What The Market Will Bear

Cynic: A man who knows the price of everything and the value of nothing.

A few months ago, in the course of fulfilling some social obligation or another, I was introduced as a "published author" to another fellow.

"Really?" the guy said. "What’s your book about?"

"It’s about building bamboo fly rods," I replied. This can be a tricky part of the conversation, because ninety percent of the people I’m introduced to have no idea what a bamboo fly rod is, let alone why you’d need a book about building one. Outside the fly fishing fraternity, as soon as you say "bamboo," most people flash to an image of Huck Finn dangling a cane pole off a raft. "Hey, my Uncle Clyde likes to fish," they say. "Maybe I should get him your book." Maybe, but I feel compelled to explain that not everyone who likes to fish is a flyfisher (flyfishing is the kind where you wave the line back and forth), and not everyone who flyfishes would want a bamboo rod, and not everyone who might want a bamboo rod has any interest in building one. It’s a pretty small niche, as my publisher could tell you.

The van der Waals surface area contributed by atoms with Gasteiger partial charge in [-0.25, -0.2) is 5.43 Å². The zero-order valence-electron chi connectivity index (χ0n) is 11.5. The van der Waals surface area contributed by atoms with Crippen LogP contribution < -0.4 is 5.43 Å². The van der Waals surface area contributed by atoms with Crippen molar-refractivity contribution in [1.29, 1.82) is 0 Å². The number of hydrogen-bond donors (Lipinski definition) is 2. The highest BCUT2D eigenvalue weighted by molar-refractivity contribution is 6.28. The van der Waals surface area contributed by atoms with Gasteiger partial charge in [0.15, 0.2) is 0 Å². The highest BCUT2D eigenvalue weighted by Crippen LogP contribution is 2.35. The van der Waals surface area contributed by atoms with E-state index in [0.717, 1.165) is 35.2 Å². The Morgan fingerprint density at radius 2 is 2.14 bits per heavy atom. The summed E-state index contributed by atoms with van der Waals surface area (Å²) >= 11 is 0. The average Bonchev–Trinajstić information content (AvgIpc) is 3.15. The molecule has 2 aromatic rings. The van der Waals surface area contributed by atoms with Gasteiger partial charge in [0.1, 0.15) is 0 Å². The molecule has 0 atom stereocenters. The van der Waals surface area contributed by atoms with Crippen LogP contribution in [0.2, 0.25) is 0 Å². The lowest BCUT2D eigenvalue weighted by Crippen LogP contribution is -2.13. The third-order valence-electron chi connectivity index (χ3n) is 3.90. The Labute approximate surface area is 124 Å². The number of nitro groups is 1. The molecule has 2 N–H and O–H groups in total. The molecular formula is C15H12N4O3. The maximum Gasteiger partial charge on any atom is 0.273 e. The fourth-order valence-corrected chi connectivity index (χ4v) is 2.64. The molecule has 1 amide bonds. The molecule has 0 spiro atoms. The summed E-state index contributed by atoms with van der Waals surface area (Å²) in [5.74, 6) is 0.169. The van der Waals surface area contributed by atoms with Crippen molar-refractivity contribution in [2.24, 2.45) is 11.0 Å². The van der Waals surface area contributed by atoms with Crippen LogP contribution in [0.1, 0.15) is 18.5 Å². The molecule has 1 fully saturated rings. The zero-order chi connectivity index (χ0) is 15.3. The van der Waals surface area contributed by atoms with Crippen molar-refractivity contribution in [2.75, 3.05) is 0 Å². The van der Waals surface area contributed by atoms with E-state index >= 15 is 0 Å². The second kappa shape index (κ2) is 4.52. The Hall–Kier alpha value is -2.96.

"Yeah, I guess Uncle Clyde mostly throws his lures in the water and tows them behind his boat," the person will say. "But I’m sure your book is interesting. How DO you make a bamboo fish pole?"

"Fly rod. Certainly I find making bamboo rods interesting, but not everyone does, and it’s a lengthy process that takes a few minutes to describe even briefly, so stop me anytime. You see, there nearly fifteen hundred varieties of bamboo in the world, and out of those, only one variety is usable for fly rods. This variety is called Arundinaria Amabilis, which means The Lovely Reed, which happens to be the title of my book. It grows in China, where it is used for everthing from chopsticks to furniture to scaffolding – sometimes it’s called "the two-by-four of China." I buy it from an importer, and it comes as poles that are twelve feet long and over two inches in diameter. Bamboo is very tough and springy, but it splits easily, so to make a rod first I split the pole, which is called a culm, into six strips . . . "